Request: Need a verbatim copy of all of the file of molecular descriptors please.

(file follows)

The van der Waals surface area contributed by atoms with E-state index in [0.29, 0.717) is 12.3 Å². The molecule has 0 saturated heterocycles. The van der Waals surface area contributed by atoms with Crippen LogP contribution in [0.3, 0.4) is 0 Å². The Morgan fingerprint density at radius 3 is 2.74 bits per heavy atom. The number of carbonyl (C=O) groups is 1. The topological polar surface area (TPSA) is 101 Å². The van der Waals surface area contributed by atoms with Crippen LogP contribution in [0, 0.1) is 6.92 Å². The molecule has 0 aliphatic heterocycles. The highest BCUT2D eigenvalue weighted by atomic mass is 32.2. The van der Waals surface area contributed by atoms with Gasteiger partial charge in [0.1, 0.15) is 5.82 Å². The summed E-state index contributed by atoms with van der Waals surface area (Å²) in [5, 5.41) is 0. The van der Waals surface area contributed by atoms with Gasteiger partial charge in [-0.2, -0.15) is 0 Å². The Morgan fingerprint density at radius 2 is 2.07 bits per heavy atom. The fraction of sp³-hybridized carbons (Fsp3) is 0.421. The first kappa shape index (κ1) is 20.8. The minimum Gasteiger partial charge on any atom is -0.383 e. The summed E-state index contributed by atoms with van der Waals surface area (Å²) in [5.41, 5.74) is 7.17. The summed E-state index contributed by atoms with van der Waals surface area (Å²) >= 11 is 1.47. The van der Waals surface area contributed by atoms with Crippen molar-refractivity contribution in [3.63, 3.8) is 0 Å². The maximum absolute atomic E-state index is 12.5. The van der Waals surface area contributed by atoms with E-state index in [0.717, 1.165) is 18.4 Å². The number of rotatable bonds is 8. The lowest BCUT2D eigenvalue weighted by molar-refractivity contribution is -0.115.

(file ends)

The van der Waals surface area contributed by atoms with E-state index in [0.29, 0.717) is 12.3 Å². The molecule has 0 saturated heterocycles. The van der Waals surface area contributed by atoms with Crippen LogP contribution in [0.3, 0.4) is 0 Å². The Morgan fingerprint density at radius 3 is 2.74 bits per heavy atom. The number of carbonyl (C=O) groups is 1. The topological polar surface area (TPSA) is 101 Å². The van der Waals surface area contributed by atoms with Crippen LogP contribution in [0, 0.1) is 6.92 Å². The molecule has 0 aliphatic heterocycles. The highest BCUT2D eigenvalue weighted by atomic mass is 32.2. The van der Waals surface area contributed by atoms with Gasteiger partial charge in [0.1, 0.15) is 5.82 Å². The summed E-state index contributed by atoms with van der Waals surface area (Å²) in [5, 5.41) is 0. The van der Waals surface area contributed by atoms with Gasteiger partial charge in [-0.2, -0.15) is 0 Å². The Morgan fingerprint density at radius 2 is 2.07 bits per heavy atom. The fraction of sp³-hybridized carbons (Fsp3) is 0.421. The first kappa shape index (κ1) is 20.8. The minimum Gasteiger partial charge on any atom is -0.383 e. The summed E-state index contributed by atoms with van der Waals surface area (Å²) in [5.41, 5.74) is 7.17. The summed E-state index contributed by atoms with van der Waals surface area (Å²) >= 11 is 1.47. The van der Waals surface area contributed by atoms with Crippen molar-refractivity contribution in [3.63, 3.8) is 0 Å². The maximum absolute atomic E-state index is 12.5. The van der Waals surface area contributed by atoms with E-state index in [0.717, 1.165) is 18.4 Å². The number of rotatable bonds is 8. The lowest BCUT2D eigenvalue weighted by molar-refractivity contribution is -0.115.